A Letter from Bishop Mariann about Uvalde

by | May 26, 2022

Jesus said, “Weep not for me; weep for yourselves and for your children. . .”
Luke 23:28

Dear Friends in the Diocese of Washington,

As we take in the horror of the school shooting in Uvalde, Texas, and pray God’s mercy for all those who have been lost, wounded, and those who are grieving, we are understandably heartsick and weary. Since the shooting at a grocery store in Buffalo, New York on May 14, there have been 15 other incidents where 3 or more people have been killed or wounded by gun violence across the country. As in the racially inspired shootings in Buffalo, the magnitude of tragedy in Uvalde is compounded by the youth of the perpetrator.

Listening on the news to family members of previous mass shootings describe the agony they know lies ahead for the people of Uvalde, I saw in my mind’s eyes the families from Newtown, Connecticut who travel to Washington, DC each year to advocate for stricter gun laws, including a ban on the assault-style weapons that killed their children in 2012, hundreds of other people since then, and now the children of Uvalde. The grief never goes away, they tell us. As one father said on television, “There is no ‘moving on;’ there is only moving forward.

While the causes of gun violence are many, the common denominator in all of them is easy access to lethal weapons. Until we have the courage to put the same boundaries on firearms that we place on every other high-risk product in this country, we can expect gun deaths to continue in mass shootings, between individuals, and through suicide.

Bishop Michael Curry concluded his pastoral letter after the mass shooting in Buffalo two weeks ago with this exhortation: Even amid tragedy, even when manifestations of evil threaten to overwhelm, let us hold fast to the good. It is the only way that leads to life. As you gather with friends and family, and in worship on Sunday, pray for the strength to hold fast to the good. Yet we must also strive for good, and as citizens demand that more can be done to protect our elders, our young people, and our children from such horror.

To assist you in worship, we’ve collected a few prayers below, including one drafted by the Bishop of West Texas, David Reed, two litanies for after a mass shootings, and others. There is also a wealth of resources on the webpage of Bishops United Against Gun Violence.

For those of you with children and young people in our care, here are two resources to help you through the difficult conversations about what they hear on the news. Reading through these pages, they struck me as holding wise counsel for all our conversations in this tender time.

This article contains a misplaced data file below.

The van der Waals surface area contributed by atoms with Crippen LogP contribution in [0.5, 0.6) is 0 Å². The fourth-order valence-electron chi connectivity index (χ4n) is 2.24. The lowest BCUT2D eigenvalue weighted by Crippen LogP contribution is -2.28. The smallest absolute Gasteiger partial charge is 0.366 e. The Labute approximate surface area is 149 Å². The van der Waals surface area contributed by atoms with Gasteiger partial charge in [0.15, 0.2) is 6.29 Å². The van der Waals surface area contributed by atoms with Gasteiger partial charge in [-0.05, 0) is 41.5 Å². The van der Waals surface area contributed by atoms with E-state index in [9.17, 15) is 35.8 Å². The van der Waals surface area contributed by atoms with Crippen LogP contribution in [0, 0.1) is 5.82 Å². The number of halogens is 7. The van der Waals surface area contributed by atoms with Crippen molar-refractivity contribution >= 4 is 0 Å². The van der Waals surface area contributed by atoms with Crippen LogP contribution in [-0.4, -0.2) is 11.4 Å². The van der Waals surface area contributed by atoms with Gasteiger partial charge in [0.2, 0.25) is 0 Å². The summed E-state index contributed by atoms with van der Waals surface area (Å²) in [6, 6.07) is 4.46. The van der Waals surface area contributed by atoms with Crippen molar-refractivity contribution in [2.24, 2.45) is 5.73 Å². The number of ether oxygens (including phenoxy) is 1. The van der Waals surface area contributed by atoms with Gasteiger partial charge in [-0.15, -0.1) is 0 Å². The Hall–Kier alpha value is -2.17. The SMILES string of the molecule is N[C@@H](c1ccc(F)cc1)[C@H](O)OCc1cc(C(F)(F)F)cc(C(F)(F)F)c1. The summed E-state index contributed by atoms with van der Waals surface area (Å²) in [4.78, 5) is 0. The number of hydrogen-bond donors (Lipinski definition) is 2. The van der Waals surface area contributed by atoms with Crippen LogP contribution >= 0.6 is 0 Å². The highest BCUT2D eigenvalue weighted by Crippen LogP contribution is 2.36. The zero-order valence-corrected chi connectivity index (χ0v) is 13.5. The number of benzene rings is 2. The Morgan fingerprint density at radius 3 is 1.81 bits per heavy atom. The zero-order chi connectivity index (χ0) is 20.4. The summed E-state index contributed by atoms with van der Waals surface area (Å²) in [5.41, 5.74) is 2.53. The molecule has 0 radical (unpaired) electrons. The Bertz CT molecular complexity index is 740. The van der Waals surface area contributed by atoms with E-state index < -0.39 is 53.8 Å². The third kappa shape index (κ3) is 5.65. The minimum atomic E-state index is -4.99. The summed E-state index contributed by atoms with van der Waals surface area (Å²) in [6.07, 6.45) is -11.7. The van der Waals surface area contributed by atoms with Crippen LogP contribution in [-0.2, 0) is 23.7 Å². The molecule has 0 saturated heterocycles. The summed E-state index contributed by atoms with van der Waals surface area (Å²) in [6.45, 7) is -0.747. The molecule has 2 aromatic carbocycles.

I know that many of you are holding or participating in prayer vigils and community gatherings in response to the killings. Thank you. For my part, I continue to pray and to advocate for legislation to address this national crisis as I did today with Dean Hollerith and others on the Cathedral grounds.

On Friday, June 3rd, I will join a group of faith leaders to pray at the Capitol on Friday and to urge passage of the gun violence prevention measures that are currently stalled in Congress. Afterwards, we will process to Washington City Church of the Brethren, 337 North Carolina Ave SE, for a public gathering of remembrance and public demonstration of how guns can be transformed into garden tools. If you’d like to join me for the procession and service, please let me know.

May God’s strength and mercy sustain us all.


Bishop Mariann

A Prayer for Uvalde
The Right Rev. David Reed, Bishop of West Texas

O God our Father, whose beloved Son took children into his arms and blessed them: Give us grace to entrust your beloved children of Uvalde to your everlasting care and love, and bring them fully into your heavenly kingdom. Pour out your grace and loving-kindness on all who grieve; surround them with your love; and restore their trust in your goodness. We lift up to you our weary, wounded souls and ask you to send your Holy Spirit to take away the anger and violence that infects our hearts, and make us instruments of your peace and children of the light. In the Name of Christ who is our hope, we pray. Amen.

A Prayer by Alden Solovy Addressing the Covid-19 Pandemic
Adapted by Reuben Varghese to Address the Gun Violence Epidemic

God of Consolation
Surely you count in heaven,